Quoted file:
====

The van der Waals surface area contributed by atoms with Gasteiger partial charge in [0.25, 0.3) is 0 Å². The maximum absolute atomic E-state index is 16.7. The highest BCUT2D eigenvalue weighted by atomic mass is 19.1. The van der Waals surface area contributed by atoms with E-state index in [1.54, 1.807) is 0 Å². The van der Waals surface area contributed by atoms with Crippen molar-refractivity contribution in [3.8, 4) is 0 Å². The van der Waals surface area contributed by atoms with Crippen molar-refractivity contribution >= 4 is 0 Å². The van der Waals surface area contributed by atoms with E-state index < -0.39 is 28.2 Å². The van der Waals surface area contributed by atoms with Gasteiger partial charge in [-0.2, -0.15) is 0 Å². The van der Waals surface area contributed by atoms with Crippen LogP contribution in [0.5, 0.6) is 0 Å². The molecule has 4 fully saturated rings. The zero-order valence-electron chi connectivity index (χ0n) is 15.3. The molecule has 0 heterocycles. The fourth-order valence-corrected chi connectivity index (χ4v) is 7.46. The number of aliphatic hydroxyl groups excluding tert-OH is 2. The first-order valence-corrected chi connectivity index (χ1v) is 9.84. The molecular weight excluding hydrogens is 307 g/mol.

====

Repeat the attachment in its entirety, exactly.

The van der Waals surface area contributed by atoms with Gasteiger partial charge in [0.25, 0.3) is 0 Å². The maximum absolute atomic E-state index is 16.7. The highest BCUT2D eigenvalue weighted by atomic mass is 19.1. The van der Waals surface area contributed by atoms with E-state index in [1.54, 1.807) is 0 Å². The van der Waals surface area contributed by atoms with Crippen molar-refractivity contribution in [3.8, 4) is 0 Å². The van der Waals surface area contributed by atoms with Crippen molar-refractivity contribution >= 4 is 0 Å². The van der Waals surface area contributed by atoms with E-state index < -0.39 is 28.2 Å². The van der Waals surface area contributed by atoms with Gasteiger partial charge in [-0.2, -0.15) is 0 Å². The van der Waals surface area contributed by atoms with Crippen LogP contribution in [0.5, 0.6) is 0 Å². The molecule has 4 fully saturated rings. The zero-order valence-electron chi connectivity index (χ0n) is 15.3. The molecule has 0 heterocycles. The fourth-order valence-corrected chi connectivity index (χ4v) is 7.46. The number of aliphatic hydroxyl groups excluding tert-OH is 2. The first-order valence-corrected chi connectivity index (χ1v) is 9.84. The molecular weight excluding hydrogens is 307 g/mol.